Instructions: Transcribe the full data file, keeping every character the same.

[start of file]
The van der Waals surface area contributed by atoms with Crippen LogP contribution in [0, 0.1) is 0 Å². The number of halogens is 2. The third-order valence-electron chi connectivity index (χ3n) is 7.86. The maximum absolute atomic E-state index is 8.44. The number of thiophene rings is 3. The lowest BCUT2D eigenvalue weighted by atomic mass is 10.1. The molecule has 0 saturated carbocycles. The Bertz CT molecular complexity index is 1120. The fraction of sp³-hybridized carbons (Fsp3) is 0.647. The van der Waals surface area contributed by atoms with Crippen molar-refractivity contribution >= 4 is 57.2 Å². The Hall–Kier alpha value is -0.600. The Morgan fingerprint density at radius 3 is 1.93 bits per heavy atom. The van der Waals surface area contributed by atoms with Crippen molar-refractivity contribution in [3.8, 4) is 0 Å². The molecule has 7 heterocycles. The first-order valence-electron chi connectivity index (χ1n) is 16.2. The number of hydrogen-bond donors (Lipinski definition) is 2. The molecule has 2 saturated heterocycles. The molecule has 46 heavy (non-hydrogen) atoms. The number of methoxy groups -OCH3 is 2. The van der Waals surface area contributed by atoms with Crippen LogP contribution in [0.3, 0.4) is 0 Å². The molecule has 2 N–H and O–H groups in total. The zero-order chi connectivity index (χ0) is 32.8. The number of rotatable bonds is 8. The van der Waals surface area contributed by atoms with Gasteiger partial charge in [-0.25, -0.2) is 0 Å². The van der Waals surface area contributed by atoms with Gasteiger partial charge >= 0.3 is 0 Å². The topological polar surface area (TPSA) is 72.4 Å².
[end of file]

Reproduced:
The van der Waals surface area contributed by atoms with Crippen LogP contribution in [0, 0.1) is 0 Å². The number of halogens is 2. The third-order valence-electron chi connectivity index (χ3n) is 7.86. The maximum absolute atomic E-state index is 8.44. The number of thiophene rings is 3. The lowest BCUT2D eigenvalue weighted by atomic mass is 10.1. The molecule has 0 saturated carbocycles. The Bertz CT molecular complexity index is 1120. The fraction of sp³-hybridized carbons (Fsp3) is 0.647. The van der Waals surface area contributed by atoms with Crippen molar-refractivity contribution >= 4 is 57.2 Å². The Hall–Kier alpha value is -0.600. The Morgan fingerprint density at radius 3 is 1.93 bits per heavy atom. The van der Waals surface area contributed by atoms with Crippen molar-refractivity contribution in [3.8, 4) is 0 Å². The molecule has 7 heterocycles. The first-order valence-electron chi connectivity index (χ1n) is 16.2. The number of hydrogen-bond donors (Lipinski definition) is 2. The molecule has 2 saturated heterocycles. The molecule has 46 heavy (non-hydrogen) atoms. The number of methoxy groups -OCH3 is 2. The van der Waals surface area contributed by atoms with Crippen LogP contribution in [0.3, 0.4) is 0 Å². The molecule has 2 N–H and O–H groups in total. The zero-order chi connectivity index (χ0) is 32.8. The number of rotatable bonds is 8. The van der Waals surface area contributed by atoms with Gasteiger partial charge in [-0.25, -0.2) is 0 Å². The van der Waals surface area contributed by atoms with Gasteiger partial charge >= 0.3 is 0 Å². The topological polar surface area (TPSA) is 72.4 Å².